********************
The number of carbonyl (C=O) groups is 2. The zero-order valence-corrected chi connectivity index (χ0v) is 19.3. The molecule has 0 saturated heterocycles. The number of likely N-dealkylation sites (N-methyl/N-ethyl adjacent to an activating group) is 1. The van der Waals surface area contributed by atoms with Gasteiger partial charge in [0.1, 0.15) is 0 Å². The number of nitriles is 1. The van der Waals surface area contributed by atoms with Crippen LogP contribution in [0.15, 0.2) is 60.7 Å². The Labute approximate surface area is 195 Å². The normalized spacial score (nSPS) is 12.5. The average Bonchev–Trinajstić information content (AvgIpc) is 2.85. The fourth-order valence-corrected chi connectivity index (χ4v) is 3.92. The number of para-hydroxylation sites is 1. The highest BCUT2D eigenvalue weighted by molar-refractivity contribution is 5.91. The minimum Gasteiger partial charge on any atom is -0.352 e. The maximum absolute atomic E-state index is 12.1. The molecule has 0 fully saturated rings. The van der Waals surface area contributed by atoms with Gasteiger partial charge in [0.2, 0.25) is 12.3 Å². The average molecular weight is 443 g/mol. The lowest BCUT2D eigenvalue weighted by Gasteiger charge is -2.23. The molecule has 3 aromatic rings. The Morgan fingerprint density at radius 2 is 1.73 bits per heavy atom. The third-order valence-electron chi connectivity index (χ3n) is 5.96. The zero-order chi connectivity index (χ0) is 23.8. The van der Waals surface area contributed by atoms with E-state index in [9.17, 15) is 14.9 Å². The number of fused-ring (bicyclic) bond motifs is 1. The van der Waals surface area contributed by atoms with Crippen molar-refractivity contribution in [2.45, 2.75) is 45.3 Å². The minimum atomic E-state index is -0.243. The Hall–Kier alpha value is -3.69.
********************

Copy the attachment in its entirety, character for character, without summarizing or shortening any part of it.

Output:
The number of carbonyl (C=O) groups is 2. The zero-order valence-corrected chi connectivity index (χ0v) is 19.3. The molecule has 0 saturated heterocycles. The number of likely N-dealkylation sites (N-methyl/N-ethyl adjacent to an activating group) is 1. The van der Waals surface area contributed by atoms with Gasteiger partial charge in [0.1, 0.15) is 0 Å². The number of nitriles is 1. The van der Waals surface area contributed by atoms with Crippen LogP contribution in [0.15, 0.2) is 60.7 Å². The Labute approximate surface area is 195 Å². The normalized spacial score (nSPS) is 12.5. The average Bonchev–Trinajstić information content (AvgIpc) is 2.85. The fourth-order valence-corrected chi connectivity index (χ4v) is 3.92. The number of para-hydroxylation sites is 1. The highest BCUT2D eigenvalue weighted by molar-refractivity contribution is 5.91. The minimum Gasteiger partial charge on any atom is -0.352 e. The maximum absolute atomic E-state index is 12.1. The molecule has 0 fully saturated rings. The van der Waals surface area contributed by atoms with Gasteiger partial charge in [0.2, 0.25) is 12.3 Å². The average molecular weight is 443 g/mol. The lowest BCUT2D eigenvalue weighted by Gasteiger charge is -2.23. The molecule has 3 aromatic rings. The Morgan fingerprint density at radius 2 is 1.73 bits per heavy atom. The third-order valence-electron chi connectivity index (χ3n) is 5.96. The zero-order chi connectivity index (χ0) is 23.8. The van der Waals surface area contributed by atoms with E-state index in [9.17, 15) is 14.9 Å². The number of fused-ring (bicyclic) bond motifs is 1. The van der Waals surface area contributed by atoms with Crippen molar-refractivity contribution in [2.45, 2.75) is 45.3 Å². The minimum atomic E-state index is -0.243. The Hall–Kier alpha value is -3.69.